My co-founder, Casey, wrote a great blog post about why listening to the experts in your industry may not be the best idea. So the next obvious question is, who should you listen to? Listening and learning from someone, anyone, is a great way to jump ahead without having to make every mistake yourself. In fact, it would take a lifetime to learn everything these experts know on your own. The obvious choices would be mentors, friends, fellow employees, etc. Not to mention, listening to an expert in your field isn’t the worst thing ever, every once in a while. But I would suggest there is an alternative which trumps all those a thousand fold.
Listen to experts in every field but your own. And I mean every field. This includes other types of businesses such as a 100+ year old company, or a company which produces a physical product (if you don’t). Or how about that new cutting edge genetics company? Read some medical blogs, marriage counseling blogs (doesn’t matter if you’re married), architect blogs. Read about the arts, space travel, psychology, traveling, a zen lifestyle, etc. The list is really endless. And don’t just find a random medical company or a random traveling blog, find the best blog, the best company. Find the most cutting edge, or the most respected, find the leader in that industry. Then listen, learn and copy them.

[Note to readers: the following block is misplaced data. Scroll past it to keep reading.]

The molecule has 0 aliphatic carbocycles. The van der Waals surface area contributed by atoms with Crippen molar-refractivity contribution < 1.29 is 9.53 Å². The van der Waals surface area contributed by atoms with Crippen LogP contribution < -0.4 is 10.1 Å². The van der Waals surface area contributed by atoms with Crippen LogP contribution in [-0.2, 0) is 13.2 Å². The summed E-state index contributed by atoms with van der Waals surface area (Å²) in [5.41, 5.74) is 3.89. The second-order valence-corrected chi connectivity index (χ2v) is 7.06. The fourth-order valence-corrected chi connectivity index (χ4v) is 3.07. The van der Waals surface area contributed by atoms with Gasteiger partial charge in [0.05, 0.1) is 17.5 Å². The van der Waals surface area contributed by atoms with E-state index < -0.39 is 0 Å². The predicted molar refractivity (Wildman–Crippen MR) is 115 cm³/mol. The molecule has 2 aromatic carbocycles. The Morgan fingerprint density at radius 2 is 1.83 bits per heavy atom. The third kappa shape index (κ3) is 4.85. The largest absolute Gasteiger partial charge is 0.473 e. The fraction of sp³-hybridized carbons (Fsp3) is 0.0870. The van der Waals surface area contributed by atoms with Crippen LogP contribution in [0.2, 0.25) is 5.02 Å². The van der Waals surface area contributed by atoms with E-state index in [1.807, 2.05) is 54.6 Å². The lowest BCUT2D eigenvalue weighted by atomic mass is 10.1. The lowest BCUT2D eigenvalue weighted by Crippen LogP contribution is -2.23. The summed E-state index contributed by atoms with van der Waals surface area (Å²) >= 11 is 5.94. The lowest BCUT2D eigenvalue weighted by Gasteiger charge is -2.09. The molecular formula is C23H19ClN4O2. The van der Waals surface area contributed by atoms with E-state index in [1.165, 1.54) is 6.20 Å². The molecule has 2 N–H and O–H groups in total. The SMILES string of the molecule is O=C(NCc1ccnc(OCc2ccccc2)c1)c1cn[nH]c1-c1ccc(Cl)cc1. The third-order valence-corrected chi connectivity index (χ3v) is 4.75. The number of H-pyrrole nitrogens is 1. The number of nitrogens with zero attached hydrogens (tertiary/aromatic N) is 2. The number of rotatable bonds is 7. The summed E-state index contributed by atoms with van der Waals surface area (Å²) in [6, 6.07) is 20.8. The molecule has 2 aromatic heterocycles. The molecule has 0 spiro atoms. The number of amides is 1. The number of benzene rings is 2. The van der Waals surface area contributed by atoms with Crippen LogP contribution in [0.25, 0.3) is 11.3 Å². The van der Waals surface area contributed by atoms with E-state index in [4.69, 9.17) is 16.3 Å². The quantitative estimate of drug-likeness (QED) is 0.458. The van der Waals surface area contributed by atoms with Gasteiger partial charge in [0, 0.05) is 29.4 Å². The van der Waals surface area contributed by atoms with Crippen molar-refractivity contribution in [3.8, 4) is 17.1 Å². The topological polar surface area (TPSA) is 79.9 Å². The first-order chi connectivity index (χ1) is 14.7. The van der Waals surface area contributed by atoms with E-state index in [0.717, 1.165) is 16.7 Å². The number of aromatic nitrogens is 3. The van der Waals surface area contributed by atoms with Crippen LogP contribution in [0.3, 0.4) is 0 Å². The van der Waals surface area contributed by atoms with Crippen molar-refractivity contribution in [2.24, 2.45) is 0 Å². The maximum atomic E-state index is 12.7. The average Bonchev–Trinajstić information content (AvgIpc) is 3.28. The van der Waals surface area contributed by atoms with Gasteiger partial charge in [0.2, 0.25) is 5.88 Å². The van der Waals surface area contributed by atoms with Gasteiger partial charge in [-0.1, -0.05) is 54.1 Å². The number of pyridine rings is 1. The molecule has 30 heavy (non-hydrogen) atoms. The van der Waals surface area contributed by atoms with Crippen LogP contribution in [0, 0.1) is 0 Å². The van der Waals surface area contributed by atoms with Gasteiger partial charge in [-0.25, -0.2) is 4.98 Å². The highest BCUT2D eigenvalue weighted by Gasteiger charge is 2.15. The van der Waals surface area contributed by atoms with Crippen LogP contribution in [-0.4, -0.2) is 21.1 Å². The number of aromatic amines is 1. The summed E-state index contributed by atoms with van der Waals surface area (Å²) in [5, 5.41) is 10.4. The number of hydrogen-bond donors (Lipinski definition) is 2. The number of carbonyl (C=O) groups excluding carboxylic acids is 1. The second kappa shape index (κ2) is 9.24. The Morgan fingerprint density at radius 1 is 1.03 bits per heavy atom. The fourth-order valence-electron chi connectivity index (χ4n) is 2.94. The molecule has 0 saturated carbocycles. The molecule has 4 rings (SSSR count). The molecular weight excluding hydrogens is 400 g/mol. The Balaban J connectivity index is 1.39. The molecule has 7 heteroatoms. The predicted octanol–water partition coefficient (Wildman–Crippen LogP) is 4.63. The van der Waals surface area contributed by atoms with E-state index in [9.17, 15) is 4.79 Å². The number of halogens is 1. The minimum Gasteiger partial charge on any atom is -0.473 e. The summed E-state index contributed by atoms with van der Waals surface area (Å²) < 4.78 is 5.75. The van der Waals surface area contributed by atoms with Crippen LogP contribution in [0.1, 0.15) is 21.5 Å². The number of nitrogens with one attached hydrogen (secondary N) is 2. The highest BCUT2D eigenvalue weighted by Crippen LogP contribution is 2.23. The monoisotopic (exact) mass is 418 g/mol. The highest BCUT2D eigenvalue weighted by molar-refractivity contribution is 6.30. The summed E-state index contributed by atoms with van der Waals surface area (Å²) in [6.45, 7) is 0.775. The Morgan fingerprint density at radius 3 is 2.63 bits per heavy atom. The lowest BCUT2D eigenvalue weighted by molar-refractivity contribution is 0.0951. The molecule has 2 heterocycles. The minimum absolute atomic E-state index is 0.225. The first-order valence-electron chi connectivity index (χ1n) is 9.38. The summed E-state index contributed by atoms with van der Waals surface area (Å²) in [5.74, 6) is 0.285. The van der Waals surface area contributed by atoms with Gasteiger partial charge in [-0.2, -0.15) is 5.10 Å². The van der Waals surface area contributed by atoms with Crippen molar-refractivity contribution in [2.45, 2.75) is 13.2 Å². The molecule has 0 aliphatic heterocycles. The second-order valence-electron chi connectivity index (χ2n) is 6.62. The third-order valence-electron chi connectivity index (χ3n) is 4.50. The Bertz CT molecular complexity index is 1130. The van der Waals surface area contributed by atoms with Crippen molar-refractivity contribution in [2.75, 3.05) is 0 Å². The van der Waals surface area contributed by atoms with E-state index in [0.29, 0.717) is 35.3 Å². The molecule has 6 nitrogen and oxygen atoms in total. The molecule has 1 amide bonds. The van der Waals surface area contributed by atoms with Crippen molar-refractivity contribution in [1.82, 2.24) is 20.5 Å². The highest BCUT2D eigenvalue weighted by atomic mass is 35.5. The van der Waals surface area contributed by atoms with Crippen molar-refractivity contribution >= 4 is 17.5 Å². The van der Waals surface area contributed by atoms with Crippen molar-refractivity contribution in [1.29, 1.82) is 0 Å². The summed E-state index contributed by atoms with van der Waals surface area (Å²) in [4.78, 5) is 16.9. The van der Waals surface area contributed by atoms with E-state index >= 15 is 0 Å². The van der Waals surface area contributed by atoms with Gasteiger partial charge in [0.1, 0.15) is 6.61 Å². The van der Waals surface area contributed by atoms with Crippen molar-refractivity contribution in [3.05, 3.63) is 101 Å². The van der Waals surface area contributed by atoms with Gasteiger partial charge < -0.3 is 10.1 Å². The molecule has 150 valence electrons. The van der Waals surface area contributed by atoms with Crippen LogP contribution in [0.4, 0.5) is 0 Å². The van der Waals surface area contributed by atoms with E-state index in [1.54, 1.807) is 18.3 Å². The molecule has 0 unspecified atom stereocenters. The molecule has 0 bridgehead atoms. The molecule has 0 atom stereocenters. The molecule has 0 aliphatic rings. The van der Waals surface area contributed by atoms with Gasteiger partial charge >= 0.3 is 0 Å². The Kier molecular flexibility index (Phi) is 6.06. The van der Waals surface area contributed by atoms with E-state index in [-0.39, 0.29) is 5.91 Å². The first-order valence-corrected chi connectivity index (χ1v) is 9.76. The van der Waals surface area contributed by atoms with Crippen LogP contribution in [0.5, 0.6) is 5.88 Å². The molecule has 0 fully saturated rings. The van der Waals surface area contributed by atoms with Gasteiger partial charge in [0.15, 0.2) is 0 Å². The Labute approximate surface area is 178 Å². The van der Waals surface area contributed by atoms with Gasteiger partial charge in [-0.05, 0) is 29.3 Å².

Bring what they do best into your company and your industry. Learn how to adapt their practices to your goals. While everybody in your industry is out copying the leader, always one step behind, you’re bringing in something new. You can leapfrog the current trends, build your own path, while still following tried and true methods. You’ll be amazed at how the owner of the leading local coffee shop is already doing all of these supposedly new ways to run a company, preached by your industry. Or how that old geezer running that supposedly outdated company has more insight and understanding of your business than you’ll have for years.
Bottom line, there are a lot of really smart people out there. Don’t constrain yourself to one small industry. You’ll be amazed at what you can learn from the leaders in completely unrelated fields.